Director: Bryan Singer
Cast: Brandon Routh, Kate Bosworth, Kevin Spacey, James Marsden, Parker Posey, Frank Langella, Sam Huntington, Eva Marie Saint, Tristan Lake Leabu
MPAA Rating: (for some intense action violence)
Running Time: 2:34
Release Date: 6/28/06
Review by Mark Dujsik
The Man of Steel returns in body but not quite in spirit. After nineteen years, Superman is back on the big screen, but Superman Returns has actually been almost twenty-six years in the making. Not so a much a sequel to the universally maligned Superman IV: The Quest for Peace but a loose continuation of the saga after Superman II, the movie has a less meandering plot and technically superior special effects than its artistic predecessors, but all of its technical prowess cannot make up for the fact that a sense of joy and wonderment is decidedly missing. The tone of the movie is almost all seriousness, and that tone is a heavy burden for the material to carry. Superman is not about internal turmoil and past regret; Batman has that field covered in the DC Comics universe. This is supposed to be fun, but the movie's last act and overextended coda is far from. All of its reported $260 million budget is up there on the screen in the form of some extraordinary special effects, but the overall effect of the imagery is simply interesting. This is Superman, right? Shouldn't that bring on more exciting descriptors than "interesting?"
After five years investigating the possible remains of his home planet, Superman (Brandon Routh) returns to his Earth home farm in Kansas. After some reminiscence of the past and encouraging words from his adoptive mother, his alter ego Clark Kent comes back to Metropolis to take back his job at the Daily Planet. The love of his life Lois Lane (Kate Bosworth) now has a five-year-old son (Tristan Lake Leabu) and is in a long-term engagement to Richard White (James Marsden).. After a potentially tragic incident involving a space shuttle attached to a giant airplane (who'd think something could possibly go wrong with that idea?), Superman makes a dramatic reentrance on the world stage. Through all of this, Superman's arch nemesis Lex Luthor (Kevin Spacey), recently released from jail after wooing a rich old woman and inheriting her money, makes his way back in the game, and this time, his evil plot this time around involves the crystals from the Man of Steel's Fortress of Solitude, capable of creating land out of nothing but causing mass devastation around the formation, and Superman's only known weakness, kryptonite.
The director is Bryan Singer, the man responsible for bringing the first two mixed entries in the X-Men series to the screen (he wisely bowed out for the underwhelming third entry to direct this, or perhaps the material would have been served better), and his interpretation of the Superman myth is a mixed bag as well. Singer handles implementation of the visual effects with the flair of a showman but without the skill of a storyteller. Certainly the action sequences make sense (well, as much sense as ones involving a man who can fly can), but there's no investment to be had in them. The first, involving the space shuttle and plane, is a complex feat, and the concluding gag at a baseball stadium is amusing. The actual content and progression of the scene, though, is a bit too pat. Similarly, another sequence in which Metropolis is massively shaken by an earthquake so much resembles the sequence of Superman saving lives in California under similar circumstances in the original film, this time around there's nothing extraordinary to it. That scene does contain the movie's most effective destructive visual as the globe atop the Daily Planet building comes crashing down. Why there's no punchline to where Superman finally rests the monument is a bit odd.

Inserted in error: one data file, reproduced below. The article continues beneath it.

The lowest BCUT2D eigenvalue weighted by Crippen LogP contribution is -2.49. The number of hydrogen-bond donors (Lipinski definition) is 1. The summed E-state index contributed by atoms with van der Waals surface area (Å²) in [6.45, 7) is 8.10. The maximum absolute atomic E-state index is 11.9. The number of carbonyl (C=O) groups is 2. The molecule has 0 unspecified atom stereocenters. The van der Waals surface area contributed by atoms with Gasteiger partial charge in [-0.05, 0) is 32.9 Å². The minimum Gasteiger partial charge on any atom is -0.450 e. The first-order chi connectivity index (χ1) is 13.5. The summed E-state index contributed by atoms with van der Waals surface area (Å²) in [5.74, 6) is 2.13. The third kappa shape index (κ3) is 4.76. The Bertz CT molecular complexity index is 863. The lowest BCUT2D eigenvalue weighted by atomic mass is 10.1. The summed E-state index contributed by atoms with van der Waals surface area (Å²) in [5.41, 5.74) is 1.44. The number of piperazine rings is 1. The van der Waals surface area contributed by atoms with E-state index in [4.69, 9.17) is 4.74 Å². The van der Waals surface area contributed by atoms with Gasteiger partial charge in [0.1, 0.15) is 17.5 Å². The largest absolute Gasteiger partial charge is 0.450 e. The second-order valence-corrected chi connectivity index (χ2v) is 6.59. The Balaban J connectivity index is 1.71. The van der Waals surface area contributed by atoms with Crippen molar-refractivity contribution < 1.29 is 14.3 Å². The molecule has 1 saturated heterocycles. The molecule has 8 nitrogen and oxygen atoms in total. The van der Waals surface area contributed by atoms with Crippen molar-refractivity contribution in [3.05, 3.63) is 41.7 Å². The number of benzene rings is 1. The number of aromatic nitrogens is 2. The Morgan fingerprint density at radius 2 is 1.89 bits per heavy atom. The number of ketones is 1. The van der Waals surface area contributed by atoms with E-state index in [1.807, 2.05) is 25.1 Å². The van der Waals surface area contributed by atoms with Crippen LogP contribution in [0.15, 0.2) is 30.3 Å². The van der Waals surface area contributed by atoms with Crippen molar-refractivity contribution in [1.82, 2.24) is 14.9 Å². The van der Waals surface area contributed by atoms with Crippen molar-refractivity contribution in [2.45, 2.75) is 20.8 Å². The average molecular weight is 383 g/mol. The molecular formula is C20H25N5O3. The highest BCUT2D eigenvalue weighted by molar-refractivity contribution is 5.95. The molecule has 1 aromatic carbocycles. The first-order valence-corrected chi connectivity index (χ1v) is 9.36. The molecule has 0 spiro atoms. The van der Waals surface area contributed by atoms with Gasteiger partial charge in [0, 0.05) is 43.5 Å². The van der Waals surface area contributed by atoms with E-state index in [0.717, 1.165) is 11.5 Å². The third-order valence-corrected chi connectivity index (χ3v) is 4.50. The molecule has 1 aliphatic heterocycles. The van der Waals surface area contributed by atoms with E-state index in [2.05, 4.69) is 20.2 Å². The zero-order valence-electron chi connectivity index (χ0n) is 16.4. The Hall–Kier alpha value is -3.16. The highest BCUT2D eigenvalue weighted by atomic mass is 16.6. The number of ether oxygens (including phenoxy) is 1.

The joke of the series, of course, is that Superman is so clearly Clark Kent to us but to no one in his world. A couple of references are made, best of all when Lois' son has the revelation but cannot tell anyone because of an asthma attack. The heart of the series—beyond the childlike wonder of a god among men—is the Kent-Lois-Superman love triangle. The problem in this installment is simple: Kate Bosworth does not make a suitable Lois Lane. Lois' character is about a thirty-eighth of what she should be, turning from independent, intrepid, plucky reporter of our memory to a somewhat bitter but mostly dazed and confused damsel in distress. Fortunately, newcomer Brandon Routh is a more than serviceable Superman/Kent. Christopher Reeve did not originate the role but certainly perfected it, and while those are big shoes to fill, Routh could make a reasonable attempt if he sticks with the role. In the movie's most obvious but effective casting, Kevin Spacey makes a slyly malevolent Luthor. It's a shame the finale of his character's plan comes to such a blatant anticlimax and that the movie continues afterwards to drag out a relationship it failed in the first place.
There are two images that remain fairly solid in my mind from Superman Returns, and they are two that may enter the hero's lexicon. One has Superman hovering in orbit around the planet, listening to the Earth's inhabitants go about their lives, searching for a cry for help. The other has a criminal pointing a gun directly at Superman's head, firing, and then following the path of the bullet as it crushes against his eyeball. As it falls, both momentarily turn their heads downward to watch it. There are certainly some moments of fun like this in the movie, and they help make it not a waste but definitely not a pure delight.
Copyright © 2006 by Mark Dujsik. All rights reserved.